Aksinya raised her head, “Please close the door to the parlor, Sister Margarethe.”
Everyone, including the reader, is set for this moment. We know Aksinya will give her answer to Ernst. We also know something more must happen. The problem is that the reader and the characters have no idea what will happen. They guess what might have happened, but they are not certain. They know that Natalya did something and the demon did something and somehow Ernst is caught up in it, but no one except Natalya and the demon knows what really went on. We wait for the revelation and now we get clues. Still, we can't be sure what they mean. What does Natalya's look mean. What does Ernst's statements about Aksinya's attentions and letter mean. Remember who was collecting the post?The following is a question asked by one of my readers. I'm going to address this over time: I am awaiting for you to write a detailed installment on identifying, and targeting your audience, or audiences...ie, multi-layered story, for various audiences...like CS Lewis did. JustTake care, and keep up the writing; I am enjoying it, and learning a lot.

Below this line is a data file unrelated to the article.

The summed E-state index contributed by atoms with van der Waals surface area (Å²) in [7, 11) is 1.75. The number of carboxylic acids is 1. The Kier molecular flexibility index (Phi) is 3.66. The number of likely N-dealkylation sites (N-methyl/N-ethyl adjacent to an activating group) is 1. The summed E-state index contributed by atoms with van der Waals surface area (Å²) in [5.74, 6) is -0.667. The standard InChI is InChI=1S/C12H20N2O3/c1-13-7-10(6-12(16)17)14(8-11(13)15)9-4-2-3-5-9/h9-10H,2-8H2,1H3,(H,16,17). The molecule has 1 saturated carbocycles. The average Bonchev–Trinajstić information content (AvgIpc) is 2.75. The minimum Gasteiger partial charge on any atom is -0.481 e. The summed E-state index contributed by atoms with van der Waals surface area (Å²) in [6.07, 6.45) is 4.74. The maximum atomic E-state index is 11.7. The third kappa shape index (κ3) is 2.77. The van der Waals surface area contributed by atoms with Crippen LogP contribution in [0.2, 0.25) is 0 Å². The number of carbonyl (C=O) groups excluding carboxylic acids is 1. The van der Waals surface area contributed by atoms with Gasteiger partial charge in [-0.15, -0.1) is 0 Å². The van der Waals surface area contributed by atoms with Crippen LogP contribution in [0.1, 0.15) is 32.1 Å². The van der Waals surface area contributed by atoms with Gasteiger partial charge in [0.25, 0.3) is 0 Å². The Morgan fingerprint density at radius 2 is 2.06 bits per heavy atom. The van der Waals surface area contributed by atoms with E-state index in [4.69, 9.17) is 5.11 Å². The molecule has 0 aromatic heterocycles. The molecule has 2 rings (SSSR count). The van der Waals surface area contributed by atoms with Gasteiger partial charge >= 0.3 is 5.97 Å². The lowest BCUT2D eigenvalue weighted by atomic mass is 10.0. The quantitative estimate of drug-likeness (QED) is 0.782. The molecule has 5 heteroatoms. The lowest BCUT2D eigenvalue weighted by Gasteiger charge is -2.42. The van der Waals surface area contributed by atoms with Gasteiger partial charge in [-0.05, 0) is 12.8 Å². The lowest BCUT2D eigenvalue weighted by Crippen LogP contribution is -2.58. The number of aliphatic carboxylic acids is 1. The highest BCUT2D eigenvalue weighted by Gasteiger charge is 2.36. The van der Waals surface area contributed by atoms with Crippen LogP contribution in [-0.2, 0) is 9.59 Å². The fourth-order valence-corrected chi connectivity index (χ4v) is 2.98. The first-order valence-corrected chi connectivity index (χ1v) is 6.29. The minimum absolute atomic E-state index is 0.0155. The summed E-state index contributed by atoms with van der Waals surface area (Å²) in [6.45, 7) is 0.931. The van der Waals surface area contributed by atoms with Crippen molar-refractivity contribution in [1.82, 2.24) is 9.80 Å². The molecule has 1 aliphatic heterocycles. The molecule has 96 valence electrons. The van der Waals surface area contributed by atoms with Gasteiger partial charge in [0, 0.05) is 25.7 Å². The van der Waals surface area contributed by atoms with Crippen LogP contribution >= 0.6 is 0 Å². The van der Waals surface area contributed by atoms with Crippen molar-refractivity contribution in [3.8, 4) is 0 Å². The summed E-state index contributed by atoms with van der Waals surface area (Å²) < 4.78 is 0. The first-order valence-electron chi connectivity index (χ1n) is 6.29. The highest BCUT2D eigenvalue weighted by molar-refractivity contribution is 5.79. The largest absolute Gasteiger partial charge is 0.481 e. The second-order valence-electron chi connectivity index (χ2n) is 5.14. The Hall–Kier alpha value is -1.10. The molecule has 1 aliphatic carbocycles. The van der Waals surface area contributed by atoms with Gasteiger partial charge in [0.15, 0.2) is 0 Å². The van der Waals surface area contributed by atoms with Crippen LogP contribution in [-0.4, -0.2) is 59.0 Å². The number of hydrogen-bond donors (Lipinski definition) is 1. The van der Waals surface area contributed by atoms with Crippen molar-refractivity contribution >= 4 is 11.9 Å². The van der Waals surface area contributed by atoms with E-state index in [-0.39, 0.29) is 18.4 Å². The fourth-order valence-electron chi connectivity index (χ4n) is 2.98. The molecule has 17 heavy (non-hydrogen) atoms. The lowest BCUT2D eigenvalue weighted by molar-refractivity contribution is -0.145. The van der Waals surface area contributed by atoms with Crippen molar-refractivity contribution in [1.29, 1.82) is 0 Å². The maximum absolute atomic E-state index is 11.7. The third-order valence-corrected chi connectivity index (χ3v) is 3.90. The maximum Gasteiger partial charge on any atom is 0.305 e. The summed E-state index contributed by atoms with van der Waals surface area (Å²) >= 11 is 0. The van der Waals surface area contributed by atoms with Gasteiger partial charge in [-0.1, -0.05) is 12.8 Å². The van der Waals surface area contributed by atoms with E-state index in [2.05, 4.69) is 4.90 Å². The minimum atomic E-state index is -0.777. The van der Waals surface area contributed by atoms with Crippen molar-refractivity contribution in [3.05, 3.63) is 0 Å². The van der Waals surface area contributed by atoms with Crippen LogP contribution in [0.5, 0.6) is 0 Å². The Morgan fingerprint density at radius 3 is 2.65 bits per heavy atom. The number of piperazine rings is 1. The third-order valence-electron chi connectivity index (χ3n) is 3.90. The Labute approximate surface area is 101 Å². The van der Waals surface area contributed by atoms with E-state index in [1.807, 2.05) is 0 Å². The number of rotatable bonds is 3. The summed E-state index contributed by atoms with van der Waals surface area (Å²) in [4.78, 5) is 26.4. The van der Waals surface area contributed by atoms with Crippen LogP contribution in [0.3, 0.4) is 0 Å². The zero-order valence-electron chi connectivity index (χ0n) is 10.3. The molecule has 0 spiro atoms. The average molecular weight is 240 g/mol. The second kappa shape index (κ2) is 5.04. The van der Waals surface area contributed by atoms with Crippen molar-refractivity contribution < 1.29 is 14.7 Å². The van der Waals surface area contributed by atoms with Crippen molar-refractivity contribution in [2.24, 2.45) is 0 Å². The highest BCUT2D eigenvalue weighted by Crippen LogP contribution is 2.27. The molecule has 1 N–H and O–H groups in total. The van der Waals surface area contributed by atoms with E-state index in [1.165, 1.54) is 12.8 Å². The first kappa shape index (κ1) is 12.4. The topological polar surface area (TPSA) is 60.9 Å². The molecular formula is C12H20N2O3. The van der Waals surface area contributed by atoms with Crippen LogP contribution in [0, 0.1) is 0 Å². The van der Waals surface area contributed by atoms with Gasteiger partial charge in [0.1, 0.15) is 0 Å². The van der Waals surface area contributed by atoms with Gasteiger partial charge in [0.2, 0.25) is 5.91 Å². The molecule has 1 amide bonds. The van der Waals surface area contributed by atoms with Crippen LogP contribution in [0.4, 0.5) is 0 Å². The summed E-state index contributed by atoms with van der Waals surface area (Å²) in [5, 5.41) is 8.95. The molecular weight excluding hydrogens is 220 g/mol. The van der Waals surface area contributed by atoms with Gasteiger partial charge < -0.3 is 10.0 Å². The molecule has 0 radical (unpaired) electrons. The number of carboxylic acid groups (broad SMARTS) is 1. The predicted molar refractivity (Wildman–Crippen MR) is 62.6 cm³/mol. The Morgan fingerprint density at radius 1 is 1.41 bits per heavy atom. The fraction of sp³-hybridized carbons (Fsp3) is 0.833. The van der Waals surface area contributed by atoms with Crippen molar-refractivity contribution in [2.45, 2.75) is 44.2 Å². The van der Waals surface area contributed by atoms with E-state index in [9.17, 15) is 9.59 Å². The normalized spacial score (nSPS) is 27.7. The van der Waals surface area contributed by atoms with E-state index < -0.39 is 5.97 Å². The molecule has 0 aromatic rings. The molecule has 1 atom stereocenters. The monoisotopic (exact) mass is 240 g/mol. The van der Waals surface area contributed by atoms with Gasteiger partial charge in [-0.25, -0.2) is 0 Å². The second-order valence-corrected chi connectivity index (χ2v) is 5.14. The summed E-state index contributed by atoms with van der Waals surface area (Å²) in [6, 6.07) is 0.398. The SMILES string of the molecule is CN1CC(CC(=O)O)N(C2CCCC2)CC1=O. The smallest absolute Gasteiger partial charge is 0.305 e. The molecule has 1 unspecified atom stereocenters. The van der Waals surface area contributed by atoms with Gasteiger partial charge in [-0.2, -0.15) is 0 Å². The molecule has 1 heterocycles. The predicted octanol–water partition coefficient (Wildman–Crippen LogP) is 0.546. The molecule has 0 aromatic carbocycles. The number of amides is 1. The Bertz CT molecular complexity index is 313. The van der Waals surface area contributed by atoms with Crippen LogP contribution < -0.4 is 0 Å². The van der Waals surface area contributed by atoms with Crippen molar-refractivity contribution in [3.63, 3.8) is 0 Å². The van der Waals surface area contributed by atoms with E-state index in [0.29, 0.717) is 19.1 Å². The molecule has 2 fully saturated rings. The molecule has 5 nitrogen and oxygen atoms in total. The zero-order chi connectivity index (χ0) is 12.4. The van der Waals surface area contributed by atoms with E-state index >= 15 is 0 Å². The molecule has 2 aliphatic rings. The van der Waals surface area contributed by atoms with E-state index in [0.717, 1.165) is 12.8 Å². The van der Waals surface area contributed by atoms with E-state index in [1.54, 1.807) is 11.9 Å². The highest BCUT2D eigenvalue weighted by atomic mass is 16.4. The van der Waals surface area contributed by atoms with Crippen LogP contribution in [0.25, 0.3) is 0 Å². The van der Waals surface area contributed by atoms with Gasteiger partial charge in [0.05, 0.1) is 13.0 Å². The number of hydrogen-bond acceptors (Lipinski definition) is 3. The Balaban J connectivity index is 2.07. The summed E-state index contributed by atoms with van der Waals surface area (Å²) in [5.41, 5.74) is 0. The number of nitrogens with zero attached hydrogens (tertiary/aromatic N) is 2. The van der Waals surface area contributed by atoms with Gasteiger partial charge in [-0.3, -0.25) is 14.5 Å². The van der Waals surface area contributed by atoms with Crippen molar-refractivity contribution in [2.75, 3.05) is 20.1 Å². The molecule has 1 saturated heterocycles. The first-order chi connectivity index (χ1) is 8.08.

ldalford.com/, and the individual novel websites: http://www.aegyptnovel.com/, http://www.centurionnovel.com, www.thesecondmission.com/, http://www.theendofhonor.com/, thefoxshonor, aseasonofhonor.